The lncRNA H19, which was first identified from gene screening in 1984 [23], plays an important role in triggering angiogenesis [24]. Interestingly, the expression of lncRNA H19 in DM was significantly reduced [25, 26]. Furthermore, previous study pointed out that lncRNA H19 was indispensable for vascular regeneration [1]. In order to detect the effect of whole blood preserved by modified preservative fluid on H19 expression in fibroblasts of diabetic mice, the blood of diabetic mice was preserved by modified preservative fluid or standard preservative fluid respectively for 7 days, followed by transfusion of skin-injured diabetic mice and extracting the dermal fibroblasts from the wound. The changes of H19 expression were detected by RT-qPCR. The results showed that compared with the whole blood preserved in the standard preservative fluid, diabetic mice with transfusion of whole blood preserved by modified preservative fluid had significantly increased H19 expression in fibroblasts (Fig. 1).
Fig. 1
Fig. 1

H19 expression was increased in diabetic mouse when the whole blood was preserved by modified preservative fluid. *, p < 0.05, compared with the standard preservative fluid; standard, whole blood of diabetic mice preserved in standard preservative fluid; modified, whole blood of diabetic mice preserved in modified preservative fluid; The results of the RT-qPCR were measurement data, which were presented as the mean ± standard deviation. Comparisons between two groups were analyzed by t-test. The experiment was repeated 3 times; RT-qPCR, reverse transcription quantitative polymerase chain reaction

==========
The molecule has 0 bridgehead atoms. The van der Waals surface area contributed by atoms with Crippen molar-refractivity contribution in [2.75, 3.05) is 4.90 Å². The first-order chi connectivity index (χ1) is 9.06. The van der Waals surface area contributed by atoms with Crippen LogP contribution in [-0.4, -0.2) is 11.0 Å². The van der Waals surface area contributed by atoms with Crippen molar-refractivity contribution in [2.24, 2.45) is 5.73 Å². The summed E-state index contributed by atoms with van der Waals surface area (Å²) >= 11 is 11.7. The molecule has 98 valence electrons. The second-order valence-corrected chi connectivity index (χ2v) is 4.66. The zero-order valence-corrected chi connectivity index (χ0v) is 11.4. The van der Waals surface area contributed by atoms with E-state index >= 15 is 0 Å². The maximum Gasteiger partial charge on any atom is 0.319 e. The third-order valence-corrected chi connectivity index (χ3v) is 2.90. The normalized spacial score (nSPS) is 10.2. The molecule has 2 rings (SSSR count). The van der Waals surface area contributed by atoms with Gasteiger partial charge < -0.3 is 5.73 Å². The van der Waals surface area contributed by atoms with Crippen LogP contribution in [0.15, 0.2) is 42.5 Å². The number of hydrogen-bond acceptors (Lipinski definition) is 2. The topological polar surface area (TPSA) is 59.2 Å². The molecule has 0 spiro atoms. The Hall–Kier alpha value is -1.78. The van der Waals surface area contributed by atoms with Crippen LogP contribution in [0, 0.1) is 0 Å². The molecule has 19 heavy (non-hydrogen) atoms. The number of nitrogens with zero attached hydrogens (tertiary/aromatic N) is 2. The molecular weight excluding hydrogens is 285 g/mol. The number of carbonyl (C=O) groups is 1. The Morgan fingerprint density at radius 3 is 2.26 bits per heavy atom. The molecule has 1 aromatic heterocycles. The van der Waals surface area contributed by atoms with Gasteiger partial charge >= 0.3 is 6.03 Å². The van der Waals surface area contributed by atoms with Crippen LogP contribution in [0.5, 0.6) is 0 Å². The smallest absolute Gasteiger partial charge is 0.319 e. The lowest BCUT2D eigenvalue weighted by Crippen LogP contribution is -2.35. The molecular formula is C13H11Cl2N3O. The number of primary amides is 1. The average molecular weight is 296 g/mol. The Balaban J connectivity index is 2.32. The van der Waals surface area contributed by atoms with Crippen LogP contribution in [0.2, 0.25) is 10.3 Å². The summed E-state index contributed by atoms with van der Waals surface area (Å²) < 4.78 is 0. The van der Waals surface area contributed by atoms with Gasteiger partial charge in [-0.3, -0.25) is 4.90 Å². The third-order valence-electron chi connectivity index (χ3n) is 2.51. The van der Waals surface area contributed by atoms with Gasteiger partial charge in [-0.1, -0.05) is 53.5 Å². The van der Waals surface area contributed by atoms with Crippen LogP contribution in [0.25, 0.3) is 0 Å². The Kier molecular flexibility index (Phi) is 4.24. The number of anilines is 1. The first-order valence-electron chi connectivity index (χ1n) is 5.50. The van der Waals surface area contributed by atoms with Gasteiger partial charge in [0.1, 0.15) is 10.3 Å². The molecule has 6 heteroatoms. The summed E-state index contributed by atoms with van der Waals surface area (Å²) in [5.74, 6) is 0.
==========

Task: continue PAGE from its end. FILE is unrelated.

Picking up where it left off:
H19 promotes the activation of fibroblasts in diabetic mice

In order to detect the role of modified preservative fluid preserved autologous blood in the activation of diabetic fibroblasts, diabetic mice were treated with modified preservative fluid or standard preservative fluid for 7 days. The dermal fibroblasts were extracted from the wound, and the expression of fibroblast activation related proteins was detected by western blot analysis. The results showed that compared with the standard preservative fluid, the autologous blood stored in the modified preservative fluid could significantly increase the expression of fibroblast activation marker proteins FAP, Col1A1, α-actin and α-SMA (Fig. 2a). The collagen content of the skin tissue of diabetic mice was detected by Masson staining. The results showed that modified preservative fluid preserved autologous blood could significantly increase collagen content of skin tissues compared with the standard preservative fluid (Fig. 2b). These results indicated that modified preservative fluid preserved autologous blood could promote the activation of fibroblasts in DM.